7 Penduum period 74 T /g = f(θ 0 ), where f is a dimensioness function. Since T/ /g goes to 2 as θ 0 (the idea-spring imit), simpify sighty by puing out the factor of 2: T /g = 2h(θ 0 ), where the dimensioness function h has the simpe endpoint vaue h(0) =. The function h contains a the information about how the period of a penduum depends on its ampitude. In terms of h, the preceding question about the period becomes this question: Is the function h(θ 0 ) monotonic increasing, monotonic decreasing, or constant? This type of question suggests considering easy cases of θ 0 : If the question can be answered for any case, the answer identifies a ikey trend for the whoe ampitude range. Two easy cases are the extremes of the ampitude range. One extreme is aready anayzed case θ 0 = 0; it reproduces the differentia equation and behavior of an idea spring. But that anaysis does not predict the behavior of the penduum when θ 0 is nonzero but sti sma. Since the ow-ampitude extreme is not easy to anayze, try the arge-ampitude extreme. How does the period behave at arge ampitudes? What is a arge ampitude? A arge ampitude coud be θ 0 = /2. That case is, however, hard to anayze. The exact vaue of h(/2) is the foowing awfu expression, as can be shown using conservation of energy (Probem 3.8): h(/2) = 2 /2 0 dθ cos θ. Is this expression ess than, equa to, or more than?! Who knows. The integra ooks unikey to have a cosed form, and numerica evauation is difficut without a computer (Probem 3.9). Probem 3.8 Genera expression for h Use conservation of energy to show that the period of a penduum with ampitude θ 0 is T(θ 0 ) = 2 θ0 dθ 2. g cos θ cos θ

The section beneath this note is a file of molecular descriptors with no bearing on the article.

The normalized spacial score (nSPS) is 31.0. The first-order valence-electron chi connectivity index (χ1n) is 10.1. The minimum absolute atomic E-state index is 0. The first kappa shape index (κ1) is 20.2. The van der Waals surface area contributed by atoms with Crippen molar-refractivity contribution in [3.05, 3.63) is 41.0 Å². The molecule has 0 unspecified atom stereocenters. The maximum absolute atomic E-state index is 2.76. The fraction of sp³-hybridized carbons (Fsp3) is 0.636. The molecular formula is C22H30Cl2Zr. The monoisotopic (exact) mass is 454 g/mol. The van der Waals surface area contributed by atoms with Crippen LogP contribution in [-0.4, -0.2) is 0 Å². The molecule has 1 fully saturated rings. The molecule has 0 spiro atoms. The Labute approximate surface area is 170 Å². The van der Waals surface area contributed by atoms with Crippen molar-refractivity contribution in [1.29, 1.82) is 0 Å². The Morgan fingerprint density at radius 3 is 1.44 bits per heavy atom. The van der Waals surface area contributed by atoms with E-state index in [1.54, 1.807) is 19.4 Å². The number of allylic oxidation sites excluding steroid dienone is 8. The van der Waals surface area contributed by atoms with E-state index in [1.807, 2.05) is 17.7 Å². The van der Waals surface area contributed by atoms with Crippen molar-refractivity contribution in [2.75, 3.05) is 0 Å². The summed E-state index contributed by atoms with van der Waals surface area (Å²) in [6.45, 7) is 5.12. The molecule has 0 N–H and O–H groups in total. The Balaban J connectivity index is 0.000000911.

8 75 75 Chapter 3. Discretization 75 In terms of h, the equivaent statement is that h(θ 0 ) = 2 θ0 0 dθ cos θ cos θ0. For horizonta reease, θ 0 = /2, whereupon h(/2) = 2 /2 0 dθ cos θ. Probem 3.9 Numerica evauation for horizonta reease Why do the discretization recipes, such as the ones in Section 3.2 and Section 3.3, fai for the integras in Probem 3.8? Use or write a program to evauate h(/2) numericay. Since /2 was not a hepfu extreme, be even more extreme: 3 Try θ 0 = : reeasing the penduum bob h(θ 0 ) from the highest possibe point. That reease ocation fais if the penduum bob is connected to the support point by ony a string the penduum woud coapse downwards rather than osciate. This behavior is not described by the penduum differentia equation, which assumes that the penduum bob is constrained to move in a circe of radius. Fortunatey, θ 0 the experiment is easy to improve, because it is a thought experi- ment. So, repace the string with a materia that can maintain the constraint: Let s spurge on a rigid but massess stee rod. The improved penduum does not coapse even when θ 0 =. Baanced at θ 0 =, the penduum bob wi hang upside down forever; in other words, T() =. For smaer ampitudes, the period is finite, so the period most probaby increases as ampitude increases toward. Stated in dimensioness form, h(θ 0 ) most probaby increases monotonicay toward infinity. 3 One definition of insanity is repeating an action but expecting a different resut